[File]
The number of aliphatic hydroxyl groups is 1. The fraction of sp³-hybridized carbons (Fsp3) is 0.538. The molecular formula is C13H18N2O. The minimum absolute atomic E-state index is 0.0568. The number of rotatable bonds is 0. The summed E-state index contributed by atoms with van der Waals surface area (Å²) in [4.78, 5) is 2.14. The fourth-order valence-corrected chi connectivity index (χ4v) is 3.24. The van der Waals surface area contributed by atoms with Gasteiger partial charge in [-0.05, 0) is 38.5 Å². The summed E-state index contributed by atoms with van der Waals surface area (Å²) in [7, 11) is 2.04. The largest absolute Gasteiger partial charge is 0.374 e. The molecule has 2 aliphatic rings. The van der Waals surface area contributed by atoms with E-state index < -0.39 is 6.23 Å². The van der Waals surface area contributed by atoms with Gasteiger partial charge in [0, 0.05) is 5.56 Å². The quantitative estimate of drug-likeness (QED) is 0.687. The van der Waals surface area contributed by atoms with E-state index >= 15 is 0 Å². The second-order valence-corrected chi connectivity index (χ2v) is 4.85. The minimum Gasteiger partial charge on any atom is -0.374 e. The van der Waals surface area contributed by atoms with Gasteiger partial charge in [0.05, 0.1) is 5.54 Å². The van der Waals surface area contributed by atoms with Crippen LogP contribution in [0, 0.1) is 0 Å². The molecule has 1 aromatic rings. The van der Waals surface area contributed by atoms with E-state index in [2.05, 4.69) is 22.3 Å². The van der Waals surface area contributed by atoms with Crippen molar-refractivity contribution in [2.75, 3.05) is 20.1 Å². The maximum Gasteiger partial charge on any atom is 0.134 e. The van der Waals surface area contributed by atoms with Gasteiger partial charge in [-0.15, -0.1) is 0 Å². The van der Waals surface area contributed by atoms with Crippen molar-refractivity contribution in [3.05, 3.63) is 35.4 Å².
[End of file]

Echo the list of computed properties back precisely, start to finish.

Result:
The number of aliphatic hydroxyl groups is 1. The fraction of sp³-hybridized carbons (Fsp3) is 0.538. The molecular formula is C13H18N2O. The minimum absolute atomic E-state index is 0.0568. The number of rotatable bonds is 0. The summed E-state index contributed by atoms with van der Waals surface area (Å²) in [4.78, 5) is 2.14. The fourth-order valence-corrected chi connectivity index (χ4v) is 3.24. The van der Waals surface area contributed by atoms with Gasteiger partial charge in [-0.05, 0) is 38.5 Å². The summed E-state index contributed by atoms with van der Waals surface area (Å²) in [7, 11) is 2.04. The largest absolute Gasteiger partial charge is 0.374 e. The molecule has 2 aliphatic rings. The van der Waals surface area contributed by atoms with E-state index < -0.39 is 6.23 Å². The van der Waals surface area contributed by atoms with Gasteiger partial charge in [0, 0.05) is 5.56 Å². The quantitative estimate of drug-likeness (QED) is 0.687. The van der Waals surface area contributed by atoms with E-state index >= 15 is 0 Å². The second-order valence-corrected chi connectivity index (χ2v) is 4.85. The minimum Gasteiger partial charge on any atom is -0.374 e. The van der Waals surface area contributed by atoms with Gasteiger partial charge in [0.05, 0.1) is 5.54 Å². The van der Waals surface area contributed by atoms with Crippen LogP contribution in [0, 0.1) is 0 Å². The molecule has 1 aromatic rings. The van der Waals surface area contributed by atoms with E-state index in [2.05, 4.69) is 22.3 Å². The van der Waals surface area contributed by atoms with Crippen molar-refractivity contribution in [2.75, 3.05) is 20.1 Å². The maximum Gasteiger partial charge on any atom is 0.134 e. The van der Waals surface area contributed by atoms with Gasteiger partial charge in [-0.15, -0.1) is 0 Å². The van der Waals surface area contributed by atoms with Crippen molar-refractivity contribution in [3.05, 3.63) is 35.4 Å².